Getting Around

Dubai is a city geared up for cars, and has a good and continuously improving infrastructure. With a grid-like street system it shouldn’t take you too long to find your way around either. However, if you’re planning on using satellite navigation systems they won’t help you much due to a lack of official addresses in the city at the moment; so you’ll have to get your Explorer map out if you get lost. 

There are some good public transport options but most people travel by car, whether that’s driving themselves or using the generally excellent and inexpensive taxi service. Getting behind the wheel of a car is probably the best way to get the measure of the city’s numerous districts though. 
 
Other sights you may find unusual at first are the number of cars that pull over and stop on the hard shoulders of the highways - especially at sunset when some drivers will stop to answer the call to prayer by the side of the road. And once it’s dark, watch out for workers who loiter by the side of roads waiting for lifts back to their camp. Sometimes they can be quite close to the road and difficult to spot. People sometimes try to cross highways on foot too.

Address System 
As part of Dubai’s new District Addressing project, which will cover the entire city by 2016, the city has been divided into several districts, and each district further sub-divided into communities.

The project will see more than 22,000 Dubai streets renamed over the next two years, with the address system featuring the building number, street name, community and district. This replaces the rather confusing system of street numbers.
 
New districts to be aware of include Marsa Dubai, which is the new name for Dubai Marina; and Nakhlat Jumeira, which is the new name for Palm Jumeirah. ‘Marsa’ is Arabic for ‘marina’ and ‘nakhlat’ is Arabic for ‘palm’. Another new district is Burj Khalifa, which includes the Downtown community (and of course, the Burj Khalifa building); and the old district Al Souk Al Kabeer, which includes Al Fahidi Historical Neighbourhood (formerly known as Bastakiya).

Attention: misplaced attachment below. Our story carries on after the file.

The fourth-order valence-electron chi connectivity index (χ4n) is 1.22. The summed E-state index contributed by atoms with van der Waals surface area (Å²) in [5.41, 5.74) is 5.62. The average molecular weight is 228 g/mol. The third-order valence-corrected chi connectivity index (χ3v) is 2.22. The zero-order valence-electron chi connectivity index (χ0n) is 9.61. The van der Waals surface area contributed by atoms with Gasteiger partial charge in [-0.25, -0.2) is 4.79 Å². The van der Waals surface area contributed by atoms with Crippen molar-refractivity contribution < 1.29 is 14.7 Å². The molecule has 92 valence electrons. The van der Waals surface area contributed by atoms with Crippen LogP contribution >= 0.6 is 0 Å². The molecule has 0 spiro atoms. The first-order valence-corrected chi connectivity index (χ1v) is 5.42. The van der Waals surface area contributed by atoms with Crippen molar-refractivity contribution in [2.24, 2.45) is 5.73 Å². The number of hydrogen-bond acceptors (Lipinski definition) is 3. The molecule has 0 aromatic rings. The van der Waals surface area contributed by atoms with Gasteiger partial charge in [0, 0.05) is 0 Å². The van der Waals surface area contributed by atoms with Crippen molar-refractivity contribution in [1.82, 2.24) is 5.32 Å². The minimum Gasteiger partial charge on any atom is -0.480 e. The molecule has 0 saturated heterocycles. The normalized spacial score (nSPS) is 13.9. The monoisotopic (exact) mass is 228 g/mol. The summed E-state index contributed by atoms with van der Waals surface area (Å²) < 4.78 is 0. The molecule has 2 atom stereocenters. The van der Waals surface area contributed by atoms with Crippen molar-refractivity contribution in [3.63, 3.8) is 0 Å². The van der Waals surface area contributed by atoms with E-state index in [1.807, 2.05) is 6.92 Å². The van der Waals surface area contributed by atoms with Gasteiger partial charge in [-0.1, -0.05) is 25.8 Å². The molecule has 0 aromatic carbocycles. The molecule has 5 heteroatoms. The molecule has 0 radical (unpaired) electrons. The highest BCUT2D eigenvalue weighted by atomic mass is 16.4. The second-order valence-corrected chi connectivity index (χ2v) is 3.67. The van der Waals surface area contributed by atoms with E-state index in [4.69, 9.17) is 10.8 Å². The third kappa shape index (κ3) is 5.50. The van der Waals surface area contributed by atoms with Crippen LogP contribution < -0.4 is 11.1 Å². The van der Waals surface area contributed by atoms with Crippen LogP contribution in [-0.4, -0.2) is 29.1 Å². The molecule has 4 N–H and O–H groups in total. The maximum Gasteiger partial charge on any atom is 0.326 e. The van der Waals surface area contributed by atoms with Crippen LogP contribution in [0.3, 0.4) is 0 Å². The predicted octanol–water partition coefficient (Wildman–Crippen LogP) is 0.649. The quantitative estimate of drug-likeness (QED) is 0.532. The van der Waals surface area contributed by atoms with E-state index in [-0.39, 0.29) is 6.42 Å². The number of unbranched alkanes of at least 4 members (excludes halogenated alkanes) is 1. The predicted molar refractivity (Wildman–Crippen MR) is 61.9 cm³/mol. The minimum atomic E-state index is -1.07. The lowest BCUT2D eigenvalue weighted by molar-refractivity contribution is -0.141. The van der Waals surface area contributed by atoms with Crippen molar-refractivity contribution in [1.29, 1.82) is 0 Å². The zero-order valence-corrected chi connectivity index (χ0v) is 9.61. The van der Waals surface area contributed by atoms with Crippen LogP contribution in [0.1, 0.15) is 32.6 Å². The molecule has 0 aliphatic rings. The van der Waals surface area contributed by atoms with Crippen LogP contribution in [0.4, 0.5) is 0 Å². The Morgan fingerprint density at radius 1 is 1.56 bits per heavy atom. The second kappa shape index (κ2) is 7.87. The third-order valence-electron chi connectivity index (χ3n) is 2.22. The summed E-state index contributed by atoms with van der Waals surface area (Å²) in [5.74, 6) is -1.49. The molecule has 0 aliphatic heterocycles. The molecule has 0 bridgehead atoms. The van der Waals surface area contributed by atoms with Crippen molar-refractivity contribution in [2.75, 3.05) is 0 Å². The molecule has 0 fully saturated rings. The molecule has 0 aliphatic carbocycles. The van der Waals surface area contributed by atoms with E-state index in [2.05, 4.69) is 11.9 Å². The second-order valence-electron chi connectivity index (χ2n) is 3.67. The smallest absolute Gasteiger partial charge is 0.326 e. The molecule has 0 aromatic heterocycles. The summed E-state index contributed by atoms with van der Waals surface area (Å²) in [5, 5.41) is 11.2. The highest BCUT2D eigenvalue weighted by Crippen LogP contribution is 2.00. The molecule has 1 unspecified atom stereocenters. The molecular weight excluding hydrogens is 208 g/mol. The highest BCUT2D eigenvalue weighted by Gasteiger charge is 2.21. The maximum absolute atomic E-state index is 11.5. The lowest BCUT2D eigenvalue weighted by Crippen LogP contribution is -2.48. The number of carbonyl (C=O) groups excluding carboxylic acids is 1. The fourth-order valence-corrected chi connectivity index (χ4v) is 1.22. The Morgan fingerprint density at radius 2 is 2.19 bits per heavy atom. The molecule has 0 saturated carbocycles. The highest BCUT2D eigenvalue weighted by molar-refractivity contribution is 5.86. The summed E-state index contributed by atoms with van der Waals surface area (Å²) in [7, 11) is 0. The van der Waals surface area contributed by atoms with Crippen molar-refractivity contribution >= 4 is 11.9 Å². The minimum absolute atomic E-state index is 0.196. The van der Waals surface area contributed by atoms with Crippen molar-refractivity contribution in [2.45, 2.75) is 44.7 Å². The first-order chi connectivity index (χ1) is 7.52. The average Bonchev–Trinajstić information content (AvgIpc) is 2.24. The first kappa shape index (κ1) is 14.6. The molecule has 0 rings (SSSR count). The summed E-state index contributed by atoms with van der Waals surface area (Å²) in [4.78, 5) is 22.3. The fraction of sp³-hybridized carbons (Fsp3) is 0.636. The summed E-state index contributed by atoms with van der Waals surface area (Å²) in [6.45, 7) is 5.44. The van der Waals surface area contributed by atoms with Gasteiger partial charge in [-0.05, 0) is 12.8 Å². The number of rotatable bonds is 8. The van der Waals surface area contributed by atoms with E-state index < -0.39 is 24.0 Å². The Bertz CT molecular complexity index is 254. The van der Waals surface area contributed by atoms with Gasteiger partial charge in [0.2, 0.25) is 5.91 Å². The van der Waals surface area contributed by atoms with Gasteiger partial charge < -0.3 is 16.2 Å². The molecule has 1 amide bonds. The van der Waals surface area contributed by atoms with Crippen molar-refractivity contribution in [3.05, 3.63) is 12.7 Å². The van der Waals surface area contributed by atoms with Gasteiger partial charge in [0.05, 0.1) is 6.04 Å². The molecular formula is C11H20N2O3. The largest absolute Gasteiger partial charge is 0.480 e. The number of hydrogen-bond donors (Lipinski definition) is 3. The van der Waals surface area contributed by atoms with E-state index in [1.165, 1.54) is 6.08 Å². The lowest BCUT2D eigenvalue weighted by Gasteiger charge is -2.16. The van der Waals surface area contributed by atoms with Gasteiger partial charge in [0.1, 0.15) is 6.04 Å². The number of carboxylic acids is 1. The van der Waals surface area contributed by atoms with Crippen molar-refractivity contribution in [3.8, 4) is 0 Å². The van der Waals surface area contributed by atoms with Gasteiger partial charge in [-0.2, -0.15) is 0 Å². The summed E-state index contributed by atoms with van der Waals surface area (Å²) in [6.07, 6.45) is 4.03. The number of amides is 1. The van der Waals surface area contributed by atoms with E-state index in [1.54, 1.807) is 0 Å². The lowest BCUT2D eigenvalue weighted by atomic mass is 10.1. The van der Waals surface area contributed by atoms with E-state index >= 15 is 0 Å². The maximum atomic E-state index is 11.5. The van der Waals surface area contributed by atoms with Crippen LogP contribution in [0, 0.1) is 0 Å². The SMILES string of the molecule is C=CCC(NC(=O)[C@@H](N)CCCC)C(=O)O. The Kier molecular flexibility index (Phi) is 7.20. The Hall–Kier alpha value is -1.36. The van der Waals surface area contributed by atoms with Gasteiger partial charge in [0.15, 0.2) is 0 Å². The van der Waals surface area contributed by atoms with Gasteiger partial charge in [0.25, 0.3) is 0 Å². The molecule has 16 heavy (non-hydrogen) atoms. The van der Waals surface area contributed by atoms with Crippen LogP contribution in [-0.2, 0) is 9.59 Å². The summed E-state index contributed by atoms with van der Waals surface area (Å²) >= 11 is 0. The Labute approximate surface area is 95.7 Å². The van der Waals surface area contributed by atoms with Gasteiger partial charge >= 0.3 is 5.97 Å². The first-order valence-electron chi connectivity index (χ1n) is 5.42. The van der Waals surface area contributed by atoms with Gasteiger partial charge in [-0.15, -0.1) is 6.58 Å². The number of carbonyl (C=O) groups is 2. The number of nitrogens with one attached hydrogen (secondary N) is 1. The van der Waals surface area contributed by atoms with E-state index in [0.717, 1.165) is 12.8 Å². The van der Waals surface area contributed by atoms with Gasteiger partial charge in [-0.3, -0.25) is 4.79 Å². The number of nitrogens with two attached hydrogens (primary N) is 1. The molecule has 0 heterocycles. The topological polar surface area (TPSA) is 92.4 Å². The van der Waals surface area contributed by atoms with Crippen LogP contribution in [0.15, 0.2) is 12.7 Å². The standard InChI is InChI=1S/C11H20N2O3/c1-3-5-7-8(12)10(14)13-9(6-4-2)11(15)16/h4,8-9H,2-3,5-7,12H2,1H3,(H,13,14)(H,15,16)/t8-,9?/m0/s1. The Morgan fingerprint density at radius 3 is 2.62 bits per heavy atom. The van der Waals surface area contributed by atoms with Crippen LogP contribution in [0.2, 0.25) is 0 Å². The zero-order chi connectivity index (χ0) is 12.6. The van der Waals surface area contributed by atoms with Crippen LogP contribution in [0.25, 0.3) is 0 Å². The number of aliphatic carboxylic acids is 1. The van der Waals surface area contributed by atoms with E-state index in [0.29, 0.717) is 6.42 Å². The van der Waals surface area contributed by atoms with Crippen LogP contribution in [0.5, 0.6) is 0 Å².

Although all roads in the city have an official name or number, several roads are referred to by a different moniker. For instance, Jumeira Road is often known as Beach Road, and Interchange One, on Sheikh Zayed Road, is invariably called Defence Roundabout. Dubai Municipality has started a more formal road-naming process to help eliminate confusion, and many of the city’s main roads have been given the names of prominent Arab cities, such as Marrakech Road.

Street signs now also include the direction of travel, so you know whether you are travelling north or south. This lack of consistency makes locating an address difficult. Companies often only list their building name, road and nearest landmark when writing their address. Explorer’s Dubai Street Atlas features an index of over 13,000 roads and buildings. Also, you can search for a business, product or service on localsearch.ae, which lists information for around 110,000 companies such as telephone number, email and website address.
 
Maps
With new roads popping up on a weekly basis, finding your way around Dubai can be difficult. Explorer produces several of the most up-to-date street maps available, including the fully indexed Dubai Street Atlas and the pocket-sized Dubai Mini Map. Newly released is the Dubai Map app, one of a series of GCC map apps. 

Smart app
Launched in 2014 by the Department of Transport (DoT), Darb is a mobile app that has a bunch of smart features to make getting around easier. It lets users see live data on traffic conditions, incidents and road works as well as real-time bus arrival information and nearest bus stops, and airport information including arrivals and departures. The app also has a route planning function that will use the real-time information to give an accurate arrival time. On top of that you can also book taxis, pay for on-street parking and even give the DoT feedback on damaged signs or malfunctioning traffic lights.

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